2 See 49 C.F.R. pts. 171-180.
3 On the same date, PHMSA also issued an Advanced Notice of Proposed Rulemaking (ANPRM) addressing oil spill response plans for HHFTs. The ANPRM is not discussed in this Client Alert.
4 As discussed in the first section of this Client Alert, PHMSA and FRA also issued a report updating the results of its ongoing testing analysis of Bakken crude oil as part of a joint compliance initiative. See Operation Safe Delivery Update (issued July 23, 2014), available at http://www.phmsa.dot.gov/pv_obj_ cache/pv_obj_id_8A422ABDC16B72E5F166FE34048CCCBFED3B0500/filename/07_23 14 Operation Safe Delivery Report final clean.pdf.
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5 See Emergency Order Establishing Additional Requirements for Attendance and Securement of Certain Freight Trains and Vehicles on Mainline Track or Mainline Siding Outside of a Yard or Terminal, FRA Emergency Order No. 28, Notice No. 1, 78 Fed. Reg. 48218 (Aug. 7, 2013).
6 See Lac-Mégantic Railroad Accident Discussion and DOT Safety Recommendations, Safety Advisory 2013-06, 78 Fed. Reg. 48224 (Aug. 7, 2013); Safety and Security Plans for Class 3 Hazardous Materials Transported by Rail, Safety Advisory 2013-07, 78 Fed. Reg. 69745 (Nov. 20, 2013).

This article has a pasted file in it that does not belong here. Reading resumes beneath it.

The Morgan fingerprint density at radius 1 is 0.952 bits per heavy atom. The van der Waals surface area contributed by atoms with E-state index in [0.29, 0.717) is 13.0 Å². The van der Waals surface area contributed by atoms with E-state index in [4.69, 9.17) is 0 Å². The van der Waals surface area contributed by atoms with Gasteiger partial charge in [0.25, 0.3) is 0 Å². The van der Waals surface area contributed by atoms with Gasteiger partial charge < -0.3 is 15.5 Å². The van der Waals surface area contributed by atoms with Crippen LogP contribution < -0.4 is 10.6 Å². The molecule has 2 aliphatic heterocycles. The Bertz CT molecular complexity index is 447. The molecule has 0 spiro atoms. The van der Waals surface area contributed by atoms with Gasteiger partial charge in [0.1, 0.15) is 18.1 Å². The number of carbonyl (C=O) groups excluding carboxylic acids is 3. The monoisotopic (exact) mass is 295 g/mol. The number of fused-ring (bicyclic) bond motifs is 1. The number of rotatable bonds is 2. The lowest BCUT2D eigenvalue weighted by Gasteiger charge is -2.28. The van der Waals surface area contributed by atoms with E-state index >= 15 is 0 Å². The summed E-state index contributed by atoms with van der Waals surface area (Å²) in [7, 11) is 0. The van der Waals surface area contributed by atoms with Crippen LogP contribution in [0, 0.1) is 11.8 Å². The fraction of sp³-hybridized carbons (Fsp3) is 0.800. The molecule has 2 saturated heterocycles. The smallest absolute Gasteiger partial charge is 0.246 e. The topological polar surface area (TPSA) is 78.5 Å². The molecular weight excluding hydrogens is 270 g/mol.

7 See Petroleum Crude Oil Offerors & Petroleum Crude Oil Rail Carriers, Emergency Restriction/Prohibition Order, Docket No. DOT-OST-2014-0025 (Feb. 25, 2014); Petroleum Crude Oil Offerors & Petroleum Crude Oil Rail Carriers, Amended and Restated Emergency Restriction/Prohibition Order, Docket No. DOT-OST-2014-0025 (Mar. 6, 2014).
8 See Petroleum Crude Oil Railroad Carriers, Emergency Restriction/Prohibition Order, Docket No. DOT-OST-2014-0067 (May 7, 2014).
9 See Recommendations for Tank Cars Used for the Transportation of Petroleum Crude Oil by Rail, Safety Advisory 2014-01, available at http://www.phmsa.dot.gov/pv_obj_cache/pv_obj_id_9084EF057B3D4E74A2DEB5CC86006951BE1D0200/filename/Final_FRA_PHMSA_Safety_Advisory_tank_cars_May_2014.pdf.